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Know when to talk to the police

Almost everybody has heard of Miranda Rights and “the right to remain silent.” It’s a familiar concept, but it’s tough to keep your cool when you feel like a deer in the headlights. When the police accuse somebody of a crime there’s a rush of adrenaline, anxiety and fear that may override more logical responses. Silence remains the best way to protect your individual rights. A case in point comes from New Orleans, where a prosecutor tricked suspects into talking when they didn’t legally have to.

The case is drawing national attention because the prosecutor manipulated suspects to believe they had to talk. He created documents with headings of “subpoena” and “notice to appear” next to an official seal of the district attorney. On seeing the official-in-appearance papers, suspects would testify under false pretense. Simply put, their individual rights were violated when they had no legal requirement to talk.

Individual rights extend beyond Miranda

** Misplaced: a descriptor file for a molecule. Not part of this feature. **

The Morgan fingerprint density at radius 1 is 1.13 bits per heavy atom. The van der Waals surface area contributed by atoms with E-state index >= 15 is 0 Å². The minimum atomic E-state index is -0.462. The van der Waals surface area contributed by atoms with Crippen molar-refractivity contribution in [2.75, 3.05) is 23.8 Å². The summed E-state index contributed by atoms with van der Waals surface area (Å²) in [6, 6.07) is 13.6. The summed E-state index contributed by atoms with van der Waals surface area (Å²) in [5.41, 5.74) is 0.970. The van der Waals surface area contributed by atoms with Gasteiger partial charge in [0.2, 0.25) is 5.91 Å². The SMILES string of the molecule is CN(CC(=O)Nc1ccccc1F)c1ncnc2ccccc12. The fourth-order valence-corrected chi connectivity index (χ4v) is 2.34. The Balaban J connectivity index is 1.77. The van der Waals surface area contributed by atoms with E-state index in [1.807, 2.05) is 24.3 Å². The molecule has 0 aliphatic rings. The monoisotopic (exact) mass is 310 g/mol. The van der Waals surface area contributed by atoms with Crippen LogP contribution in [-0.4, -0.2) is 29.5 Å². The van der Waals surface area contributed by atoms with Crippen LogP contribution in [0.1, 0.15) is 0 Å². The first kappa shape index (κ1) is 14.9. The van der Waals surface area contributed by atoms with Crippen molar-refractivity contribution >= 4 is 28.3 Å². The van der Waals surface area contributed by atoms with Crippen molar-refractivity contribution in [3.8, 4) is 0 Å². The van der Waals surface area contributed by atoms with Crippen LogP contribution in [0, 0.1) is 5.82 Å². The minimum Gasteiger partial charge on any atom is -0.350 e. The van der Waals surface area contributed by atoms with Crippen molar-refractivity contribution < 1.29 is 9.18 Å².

Miranda Rights are arguably the best-known legal precedent among the general public. Originating with the 1966 Supreme Court case Miranda v. Arizona, police on every TV show initiate any arrest scene with “You have the right to remain silent.” This derives from the Fifth Amendment, the right to avoid self-incrimination.

In duress, people say things they wouldn’t say in a normal situation. They may confess to a crime—even one they didn’t commit. They might say anything to get out of a stressful, heated moment where a flashlight shines in their eyes, handcuffs are applied or, in some cases, a firearm is drawn. When a suspect is accused of a crime, there is an intense feeling of vulnerability. Vulnerability opens the door to unethical behavior, such as the case in New Orleans.

Why silence is important

While many people know their Miranda Rights by memory, they don’t have a legal background or deep knowledge of the Constitution and local law. Limiting your words to the police with help your case by keeping the evidence objective and based on properly gathered evidence. A criminal record has long-term consequences, whether the allegation is for drug possession, drunk driving, assault or anything else.

Criminal defense lawyers are trained to protect individual rights to make sure that individuals don’t incriminate themselves, instead making sure that prosecutors use fact-based evidence instead of potentially unreliable testimony. By letting a third party speak for a suspect, it separates emotion from the scene and limits the opportunity for skilled interrogators to manipulate a situation or twist the words of a suspect against you.

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